Latest posts by Paula Castanon (see all)
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Hearing loss is a distressing problem, especially if you have been able to hear well most of your life. Sometimes hearing loss even occurs in very young people, and that is particularly distressing to parents because they know that their children will have to adapt. Hearing loss in young adulthood is uncommon, but it does happen, usually as the result of an accident that damages the auditory nerves or part of the brain where auditory signals are received. While you cannot cure hearing loss, you can treat it. Here are the three most common types of hearing loss, and how a hearing health professional may treat them.
Congenital Hearing Loss
This is hearing loss that you are either born with, or you acquire shortly after birth and within the first few years of life. The causes may be genetic, bacterial, or some form of rare disorder. If the child does develop some language skills before the hearing is completely gone, it helps to teach sign language along with the verbal coaching before he/she can no longer hear. If the child cannot hear at birth, or loses his/her hearing within the first year, sign language and writing are the only forms of communication he/she may ever know.
To treat this type of hearing loss, the audiologist has to look at how the hearing loss occurred and whether or not it can be treated. In most cases it cannot. If there is irreversible damage to the auditory nerves, for example, nothing can be done. If the problem is with the child’s cochlea in the inner ears (also known as sensorineural hearing loss), but the nerves are fine, a cochlear implant is very possible. If the child can hear only muffled sounds, but can hear, hearing aids may restore some of the child’s hearing, unless the problem is conductive hearing loss. With conductive hearing loss, hearing aids can help, but only after any blockages in the canal have been removed, or an adaptive “ear” has been made to fit a missing ear.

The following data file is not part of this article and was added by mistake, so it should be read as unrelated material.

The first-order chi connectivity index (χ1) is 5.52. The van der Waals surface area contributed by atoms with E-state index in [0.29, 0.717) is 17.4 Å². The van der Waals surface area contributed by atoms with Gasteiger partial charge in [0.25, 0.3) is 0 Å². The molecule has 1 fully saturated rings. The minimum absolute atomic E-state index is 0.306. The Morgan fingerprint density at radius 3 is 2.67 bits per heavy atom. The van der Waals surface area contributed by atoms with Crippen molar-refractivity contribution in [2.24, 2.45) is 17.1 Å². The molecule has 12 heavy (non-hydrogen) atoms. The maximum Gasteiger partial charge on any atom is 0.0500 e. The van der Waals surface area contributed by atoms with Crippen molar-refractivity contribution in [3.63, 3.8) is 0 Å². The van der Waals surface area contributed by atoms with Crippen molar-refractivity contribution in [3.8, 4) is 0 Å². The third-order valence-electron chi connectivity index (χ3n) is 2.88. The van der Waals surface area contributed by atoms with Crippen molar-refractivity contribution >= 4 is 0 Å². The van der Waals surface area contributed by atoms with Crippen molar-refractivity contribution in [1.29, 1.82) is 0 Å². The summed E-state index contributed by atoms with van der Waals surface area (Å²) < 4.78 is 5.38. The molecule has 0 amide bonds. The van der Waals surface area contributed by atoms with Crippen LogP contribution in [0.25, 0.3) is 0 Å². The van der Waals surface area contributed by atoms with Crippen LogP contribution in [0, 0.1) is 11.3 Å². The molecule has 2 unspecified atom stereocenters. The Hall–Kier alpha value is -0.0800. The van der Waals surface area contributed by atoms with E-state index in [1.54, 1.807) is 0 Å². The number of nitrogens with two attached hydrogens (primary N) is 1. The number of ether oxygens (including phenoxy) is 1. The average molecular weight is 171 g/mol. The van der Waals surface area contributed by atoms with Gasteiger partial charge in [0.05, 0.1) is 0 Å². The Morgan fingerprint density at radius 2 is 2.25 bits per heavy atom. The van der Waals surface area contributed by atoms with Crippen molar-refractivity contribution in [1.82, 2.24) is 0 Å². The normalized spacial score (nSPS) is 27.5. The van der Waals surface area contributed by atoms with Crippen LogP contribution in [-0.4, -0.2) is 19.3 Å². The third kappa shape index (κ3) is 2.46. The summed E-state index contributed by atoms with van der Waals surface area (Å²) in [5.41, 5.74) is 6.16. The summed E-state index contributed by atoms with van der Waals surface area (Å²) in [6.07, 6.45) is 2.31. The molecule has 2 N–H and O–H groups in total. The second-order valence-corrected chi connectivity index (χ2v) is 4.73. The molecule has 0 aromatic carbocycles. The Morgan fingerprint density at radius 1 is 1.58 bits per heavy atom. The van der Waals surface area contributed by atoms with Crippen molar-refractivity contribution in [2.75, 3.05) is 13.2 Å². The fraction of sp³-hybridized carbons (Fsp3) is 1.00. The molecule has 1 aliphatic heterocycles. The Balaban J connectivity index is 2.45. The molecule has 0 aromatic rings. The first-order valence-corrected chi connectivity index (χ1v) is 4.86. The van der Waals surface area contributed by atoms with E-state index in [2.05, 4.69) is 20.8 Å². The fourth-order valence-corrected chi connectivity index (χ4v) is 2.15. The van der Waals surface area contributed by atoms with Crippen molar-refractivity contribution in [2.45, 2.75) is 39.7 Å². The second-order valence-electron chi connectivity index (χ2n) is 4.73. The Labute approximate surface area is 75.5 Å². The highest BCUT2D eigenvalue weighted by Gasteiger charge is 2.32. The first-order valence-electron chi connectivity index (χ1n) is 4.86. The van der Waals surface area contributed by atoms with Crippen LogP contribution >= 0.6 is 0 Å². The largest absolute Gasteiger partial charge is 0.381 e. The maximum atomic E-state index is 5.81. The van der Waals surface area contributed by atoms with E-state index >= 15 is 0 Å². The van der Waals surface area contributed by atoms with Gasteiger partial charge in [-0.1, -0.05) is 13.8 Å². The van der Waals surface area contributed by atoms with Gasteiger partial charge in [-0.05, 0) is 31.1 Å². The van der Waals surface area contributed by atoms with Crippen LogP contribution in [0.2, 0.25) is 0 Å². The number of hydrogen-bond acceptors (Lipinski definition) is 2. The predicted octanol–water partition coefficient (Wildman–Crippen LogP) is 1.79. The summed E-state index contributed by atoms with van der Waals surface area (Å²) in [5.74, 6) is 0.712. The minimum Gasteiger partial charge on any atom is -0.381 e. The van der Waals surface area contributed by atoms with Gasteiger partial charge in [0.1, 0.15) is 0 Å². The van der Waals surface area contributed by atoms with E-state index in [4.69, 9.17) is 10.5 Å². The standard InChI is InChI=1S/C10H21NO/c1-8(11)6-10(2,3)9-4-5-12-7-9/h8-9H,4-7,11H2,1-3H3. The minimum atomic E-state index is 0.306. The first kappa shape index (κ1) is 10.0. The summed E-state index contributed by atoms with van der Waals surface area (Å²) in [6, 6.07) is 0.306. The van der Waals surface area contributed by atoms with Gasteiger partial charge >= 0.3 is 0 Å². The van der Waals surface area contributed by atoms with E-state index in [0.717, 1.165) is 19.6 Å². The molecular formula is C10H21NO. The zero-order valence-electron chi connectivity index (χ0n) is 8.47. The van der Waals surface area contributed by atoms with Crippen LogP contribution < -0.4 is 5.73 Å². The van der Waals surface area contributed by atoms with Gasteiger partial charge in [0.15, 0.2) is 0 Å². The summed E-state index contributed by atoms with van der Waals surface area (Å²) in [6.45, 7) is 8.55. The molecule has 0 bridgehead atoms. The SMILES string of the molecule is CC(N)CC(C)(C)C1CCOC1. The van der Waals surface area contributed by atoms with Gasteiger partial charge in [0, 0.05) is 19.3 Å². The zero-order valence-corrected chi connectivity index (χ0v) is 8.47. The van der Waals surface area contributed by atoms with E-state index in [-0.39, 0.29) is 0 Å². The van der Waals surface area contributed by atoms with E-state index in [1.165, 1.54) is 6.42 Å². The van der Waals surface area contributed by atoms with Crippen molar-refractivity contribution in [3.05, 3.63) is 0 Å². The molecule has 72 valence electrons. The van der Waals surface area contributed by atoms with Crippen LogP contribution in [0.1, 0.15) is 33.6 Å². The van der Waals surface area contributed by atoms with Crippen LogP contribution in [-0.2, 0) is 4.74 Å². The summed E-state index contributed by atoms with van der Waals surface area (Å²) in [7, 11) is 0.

Noise-Induced Hearing Loss
Loud music concerts, repetitive and blaring noises in the city, etc., are all causes of noise-induced hearing loss. Frequently and intentionally exposing oneself to loud music and loud sounds destroys the cilia in the ear that help facilitate sound waves toward the auditory nerves, and eventually the auditory nerves themselves are damaged if the noise is loud enough and consistent over time. Between the ages of fifteen and forty is usually when this hearing loss is noted and occurs.
The first step is to reduce and, if possible, remove oneself from all loud noises and excessively loud music. Wearing protective ear plugs also helps, whether you listen to music or you have a very loud sort of job. To assist you with your hearing in quieter locales, inner ear hearing devices that cannot be seen might be the right product for you. Called “in the canal” or ITC hearing assistive technology aids, these tiny hearing devices are not noticeable by anyone around you, they will not squeal or ring, and they can be adjusted for sound quality and fit.
Age-Related Hearing Loss
Sadly, a large percentage of people will lose some of their hearing with age. Even if you take great care to prevent hearing loss early in life, you may still experience some hearing loss later in life. This occurs mainly because the body wears down, cells are not recovered or regrown, nerves deteriorate and are not replaced/replaceable, etc.
Hearing loss treatments for age-related hearing loss offer lots of options. If you have Medicare, your only affordable option may be the traditional hearing-assist aids that sit in the outer ear with the small part sitting inside the ear. These may or may not be covered in part or in whole by your Medicaid insurance, depending on your plan. These are often referred to as “over the ear” or “behind the ear” hearing aid devices because they contain a microphone component and small tube that runs from the ear canal over the ear and behind it. Otherwise the in-the-ear custom-molded hearing devices may be an option.
There are also the “invisible” hearing products, the in-the-canal hearing devices, and the tiniest of all hearing aids used for hearing loss treatment that go all the way inside and almost touch the ear drum. These are rarely, if ever, covered by Medicaid, since Medicaid insurance providers consider them a “cosmetic” option. If you are willing to pay out of pocket, you can try these instead.
Hearing Is Worth Everything
You should know that it is worth it to treat your untreated hearing loss. You miss a lot through untreated hearing loss, but you can regain so much of your life and your personal relationships with others will improve when your conductive hearing loss or sensorineural hearing loss are treated. You will feel more confident and less confused or embarrassed by what others are trying to say when you can hear them properly.
Visit us at All Ear Doctors today to learn more about hearing loss treatment.